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ADA Blog

 

ADA Blog #33

We haven’t changed and something is about to be done about it....

Even after 21 years of ADA implementation, people living with HIV/AIDs still face significant discrimination.

It seems that many public and private trade schools for barbering, cosmetology, massage therapy, home health care work and other occupations, as well as state licensing agencies, may be still illegally denying individuals with HIV/AIDS admission to trade schools and/or occupational licenses because of their HIV status. However, because HIV cannot be transmitted by casual contact or by the circumstances present in these occupations, HIV-positive status is irrelevant.

The U.S. Dept. of Justice has sent letters to the attorneys general of all 50 states and U.S. territories asking for their help in addressing the illegal exclusion of individuals with HIV/AIDS from occupational training and state licensing by reviewing their respective jurisdictions’ admission and licensing criteria for trade schools and licensing agencies to identify the existence of any criteria that unlawfully exclude or discriminate against persons with HIV/AIDS, and to take the steps necessary to bring all such programs into compliance with the ADA.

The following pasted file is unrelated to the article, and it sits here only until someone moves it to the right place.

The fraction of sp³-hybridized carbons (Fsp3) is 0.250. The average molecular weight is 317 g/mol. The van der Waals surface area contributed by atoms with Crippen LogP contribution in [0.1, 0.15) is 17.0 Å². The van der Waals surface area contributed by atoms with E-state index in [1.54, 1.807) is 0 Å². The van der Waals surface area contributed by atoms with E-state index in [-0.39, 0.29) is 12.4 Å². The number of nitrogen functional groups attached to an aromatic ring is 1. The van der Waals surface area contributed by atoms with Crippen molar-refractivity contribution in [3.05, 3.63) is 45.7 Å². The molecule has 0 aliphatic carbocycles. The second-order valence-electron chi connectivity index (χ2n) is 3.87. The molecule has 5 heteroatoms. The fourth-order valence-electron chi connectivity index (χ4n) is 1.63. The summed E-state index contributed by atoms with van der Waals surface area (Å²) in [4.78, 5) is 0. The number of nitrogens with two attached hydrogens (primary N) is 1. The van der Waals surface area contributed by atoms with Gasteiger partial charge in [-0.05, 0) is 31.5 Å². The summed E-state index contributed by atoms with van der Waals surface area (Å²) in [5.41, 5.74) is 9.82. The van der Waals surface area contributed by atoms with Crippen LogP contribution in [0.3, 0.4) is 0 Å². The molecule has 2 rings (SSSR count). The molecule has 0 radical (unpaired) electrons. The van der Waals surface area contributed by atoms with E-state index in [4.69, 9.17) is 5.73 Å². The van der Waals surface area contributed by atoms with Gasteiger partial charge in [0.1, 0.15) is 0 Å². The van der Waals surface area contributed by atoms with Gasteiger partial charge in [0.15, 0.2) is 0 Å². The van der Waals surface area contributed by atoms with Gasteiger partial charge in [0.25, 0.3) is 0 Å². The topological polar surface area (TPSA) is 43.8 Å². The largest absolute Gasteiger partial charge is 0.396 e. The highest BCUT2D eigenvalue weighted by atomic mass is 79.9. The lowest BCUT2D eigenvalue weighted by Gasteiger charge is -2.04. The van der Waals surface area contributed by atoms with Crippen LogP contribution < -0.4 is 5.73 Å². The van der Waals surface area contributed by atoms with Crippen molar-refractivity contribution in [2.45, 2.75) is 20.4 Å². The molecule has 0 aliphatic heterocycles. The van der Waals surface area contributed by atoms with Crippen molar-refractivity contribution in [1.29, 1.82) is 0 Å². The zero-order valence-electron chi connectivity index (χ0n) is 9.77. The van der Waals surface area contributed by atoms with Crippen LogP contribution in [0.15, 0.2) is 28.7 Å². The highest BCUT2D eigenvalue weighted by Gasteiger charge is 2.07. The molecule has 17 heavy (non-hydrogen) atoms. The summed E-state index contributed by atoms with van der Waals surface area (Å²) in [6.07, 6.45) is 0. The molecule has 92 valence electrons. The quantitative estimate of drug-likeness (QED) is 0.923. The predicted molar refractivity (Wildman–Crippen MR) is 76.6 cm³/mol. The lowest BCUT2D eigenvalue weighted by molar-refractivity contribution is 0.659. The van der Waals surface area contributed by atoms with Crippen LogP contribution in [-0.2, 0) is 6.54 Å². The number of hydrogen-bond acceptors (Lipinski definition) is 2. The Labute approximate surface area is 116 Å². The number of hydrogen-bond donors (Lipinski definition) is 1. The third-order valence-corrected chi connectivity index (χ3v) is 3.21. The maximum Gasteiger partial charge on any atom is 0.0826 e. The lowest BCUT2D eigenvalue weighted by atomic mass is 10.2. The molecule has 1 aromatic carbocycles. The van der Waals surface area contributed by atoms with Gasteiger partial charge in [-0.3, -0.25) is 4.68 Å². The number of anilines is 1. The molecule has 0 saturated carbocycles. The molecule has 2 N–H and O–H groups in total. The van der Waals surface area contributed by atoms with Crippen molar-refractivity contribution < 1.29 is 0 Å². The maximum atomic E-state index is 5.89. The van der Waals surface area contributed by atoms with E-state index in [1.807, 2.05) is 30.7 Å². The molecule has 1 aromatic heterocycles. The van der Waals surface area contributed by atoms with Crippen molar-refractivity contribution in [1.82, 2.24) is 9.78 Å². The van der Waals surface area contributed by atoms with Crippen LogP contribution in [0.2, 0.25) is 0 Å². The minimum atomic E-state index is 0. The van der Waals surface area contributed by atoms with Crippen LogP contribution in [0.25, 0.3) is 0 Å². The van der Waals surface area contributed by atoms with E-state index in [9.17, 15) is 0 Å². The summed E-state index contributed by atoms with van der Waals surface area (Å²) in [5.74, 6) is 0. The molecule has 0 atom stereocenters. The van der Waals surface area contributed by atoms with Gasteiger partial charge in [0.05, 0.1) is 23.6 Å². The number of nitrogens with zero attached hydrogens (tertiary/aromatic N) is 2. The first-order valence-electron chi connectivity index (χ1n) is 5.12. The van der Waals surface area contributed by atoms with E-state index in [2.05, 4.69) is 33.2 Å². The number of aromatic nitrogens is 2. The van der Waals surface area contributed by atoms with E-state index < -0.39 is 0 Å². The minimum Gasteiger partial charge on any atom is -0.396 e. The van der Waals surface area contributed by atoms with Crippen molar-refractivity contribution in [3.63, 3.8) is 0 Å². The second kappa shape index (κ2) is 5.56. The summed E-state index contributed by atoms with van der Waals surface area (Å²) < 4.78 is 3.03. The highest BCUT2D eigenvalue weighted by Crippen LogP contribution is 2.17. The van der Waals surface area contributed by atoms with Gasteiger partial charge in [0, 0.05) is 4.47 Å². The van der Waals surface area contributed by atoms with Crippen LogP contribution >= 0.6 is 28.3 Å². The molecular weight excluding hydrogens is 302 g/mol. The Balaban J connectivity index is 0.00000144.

The Americans with Disabilities Act protects persons living with HIV/AIDS. However, this population remains excluded from the workplace, workspace and marketplace because of our own unfounded fears and beliefs we have about people with HIV/AIDS. This might be a good time for employers to review their own policies, practices and procedures to see if they include any eligibility criteria for certain jobs or employment benefits that may screen out or tend to screen out certain people with disabilities. For example: If you have an employee training program that results in granting a certificate for job advancement within your company, a blanket policy denying admission to the certificate program because of his or her disability is not permitted.

Shelley

This information should not be construed as "legal advice" for a particular set of facts or circumstances.  It is intended only to be a practical guide for participants familiar with this subject.  Users should seek appropriate legal advice tailored to address their specific situation.